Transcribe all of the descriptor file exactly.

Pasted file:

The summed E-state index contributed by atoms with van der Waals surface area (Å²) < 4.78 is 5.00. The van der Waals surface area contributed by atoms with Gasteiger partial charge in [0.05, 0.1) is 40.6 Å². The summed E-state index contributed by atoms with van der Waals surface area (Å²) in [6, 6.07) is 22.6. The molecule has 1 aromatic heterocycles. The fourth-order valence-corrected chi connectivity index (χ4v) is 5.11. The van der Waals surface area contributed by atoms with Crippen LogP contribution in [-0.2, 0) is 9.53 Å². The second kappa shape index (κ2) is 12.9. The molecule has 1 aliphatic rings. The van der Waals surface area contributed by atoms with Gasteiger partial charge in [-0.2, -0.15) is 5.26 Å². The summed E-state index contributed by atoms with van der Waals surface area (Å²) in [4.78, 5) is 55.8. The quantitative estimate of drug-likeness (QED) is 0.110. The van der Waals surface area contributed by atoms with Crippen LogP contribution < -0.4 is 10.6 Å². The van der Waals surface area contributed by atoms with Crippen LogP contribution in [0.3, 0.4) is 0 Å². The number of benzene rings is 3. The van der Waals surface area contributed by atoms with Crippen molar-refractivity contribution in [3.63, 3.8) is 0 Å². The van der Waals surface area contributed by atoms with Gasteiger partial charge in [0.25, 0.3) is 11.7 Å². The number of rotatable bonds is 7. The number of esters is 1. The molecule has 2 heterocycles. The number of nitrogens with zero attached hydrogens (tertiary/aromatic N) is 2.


The summed E-state index contributed by atoms with van der Waals surface area (Å²) < 4.78 is 5.00. The van der Waals surface area contributed by atoms with Gasteiger partial charge in [0.05, 0.1) is 40.6 Å². The summed E-state index contributed by atoms with van der Waals surface area (Å²) in [6, 6.07) is 22.6. The molecule has 1 aromatic heterocycles. The fourth-order valence-corrected chi connectivity index (χ4v) is 5.11. The van der Waals surface area contributed by atoms with Crippen LogP contribution in [-0.2, 0) is 9.53 Å². The second kappa shape index (κ2) is 12.9. The molecule has 1 aliphatic rings. The van der Waals surface area contributed by atoms with Gasteiger partial charge in [-0.2, -0.15) is 5.26 Å². The summed E-state index contributed by atoms with van der Waals surface area (Å²) in [4.78, 5) is 55.8. The quantitative estimate of drug-likeness (QED) is 0.110. The van der Waals surface area contributed by atoms with Crippen LogP contribution < -0.4 is 10.6 Å². The van der Waals surface area contributed by atoms with Crippen LogP contribution in [0.3, 0.4) is 0 Å². The number of benzene rings is 3. The van der Waals surface area contributed by atoms with Crippen molar-refractivity contribution in [3.63, 3.8) is 0 Å². The van der Waals surface area contributed by atoms with Gasteiger partial charge in [0.25, 0.3) is 11.7 Å². The number of rotatable bonds is 7. The number of esters is 1. The molecule has 2 heterocycles. The number of nitrogens with zero attached hydrogens (tertiary/aromatic N) is 2.